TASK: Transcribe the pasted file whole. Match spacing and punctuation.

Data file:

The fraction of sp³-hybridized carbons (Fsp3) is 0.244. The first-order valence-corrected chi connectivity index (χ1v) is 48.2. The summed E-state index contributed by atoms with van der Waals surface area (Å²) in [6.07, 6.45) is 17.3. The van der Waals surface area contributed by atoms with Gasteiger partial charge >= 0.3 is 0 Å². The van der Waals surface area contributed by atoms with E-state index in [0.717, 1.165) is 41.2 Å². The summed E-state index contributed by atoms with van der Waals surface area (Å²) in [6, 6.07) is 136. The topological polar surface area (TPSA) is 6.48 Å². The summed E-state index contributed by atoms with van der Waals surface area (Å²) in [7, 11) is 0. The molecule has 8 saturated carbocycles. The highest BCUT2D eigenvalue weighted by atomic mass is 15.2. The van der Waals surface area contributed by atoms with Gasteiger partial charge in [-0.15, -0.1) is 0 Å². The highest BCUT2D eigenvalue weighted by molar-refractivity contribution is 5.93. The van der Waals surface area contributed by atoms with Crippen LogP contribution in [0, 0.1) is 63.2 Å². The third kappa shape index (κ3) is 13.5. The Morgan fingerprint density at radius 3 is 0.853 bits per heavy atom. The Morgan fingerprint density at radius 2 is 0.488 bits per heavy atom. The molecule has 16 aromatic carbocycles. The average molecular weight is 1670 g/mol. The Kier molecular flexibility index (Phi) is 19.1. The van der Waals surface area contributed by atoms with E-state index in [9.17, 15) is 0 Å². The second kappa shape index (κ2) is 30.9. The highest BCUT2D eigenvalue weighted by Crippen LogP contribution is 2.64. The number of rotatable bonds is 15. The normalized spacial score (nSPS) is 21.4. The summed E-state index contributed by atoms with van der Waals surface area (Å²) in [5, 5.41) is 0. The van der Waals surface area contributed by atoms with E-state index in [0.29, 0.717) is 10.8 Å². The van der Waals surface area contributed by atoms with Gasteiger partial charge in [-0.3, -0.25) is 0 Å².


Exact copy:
The fraction of sp³-hybridized carbons (Fsp3) is 0.244. The first-order valence-corrected chi connectivity index (χ1v) is 48.2. The summed E-state index contributed by atoms with van der Waals surface area (Å²) in [6.07, 6.45) is 17.3. The van der Waals surface area contributed by atoms with Gasteiger partial charge >= 0.3 is 0 Å². The van der Waals surface area contributed by atoms with E-state index in [0.717, 1.165) is 41.2 Å². The summed E-state index contributed by atoms with van der Waals surface area (Å²) in [6, 6.07) is 136. The topological polar surface area (TPSA) is 6.48 Å². The summed E-state index contributed by atoms with van der Waals surface area (Å²) in [7, 11) is 0. The molecule has 8 saturated carbocycles. The highest BCUT2D eigenvalue weighted by atomic mass is 15.2. The van der Waals surface area contributed by atoms with Gasteiger partial charge in [-0.15, -0.1) is 0 Å². The highest BCUT2D eigenvalue weighted by molar-refractivity contribution is 5.93. The van der Waals surface area contributed by atoms with Crippen LogP contribution in [0, 0.1) is 63.2 Å². The third kappa shape index (κ3) is 13.5. The Morgan fingerprint density at radius 3 is 0.853 bits per heavy atom. The Morgan fingerprint density at radius 2 is 0.488 bits per heavy atom. The molecule has 16 aromatic carbocycles. The average molecular weight is 1670 g/mol. The Kier molecular flexibility index (Phi) is 19.1. The van der Waals surface area contributed by atoms with E-state index in [9.17, 15) is 0 Å². The second kappa shape index (κ2) is 30.9. The highest BCUT2D eigenvalue weighted by Crippen LogP contribution is 2.64. The number of rotatable bonds is 15. The normalized spacial score (nSPS) is 21.4. The summed E-state index contributed by atoms with van der Waals surface area (Å²) in [5, 5.41) is 0. The van der Waals surface area contributed by atoms with E-state index in [0.29, 0.717) is 10.8 Å². The van der Waals surface area contributed by atoms with Gasteiger partial charge in [-0.3, -0.25) is 0 Å².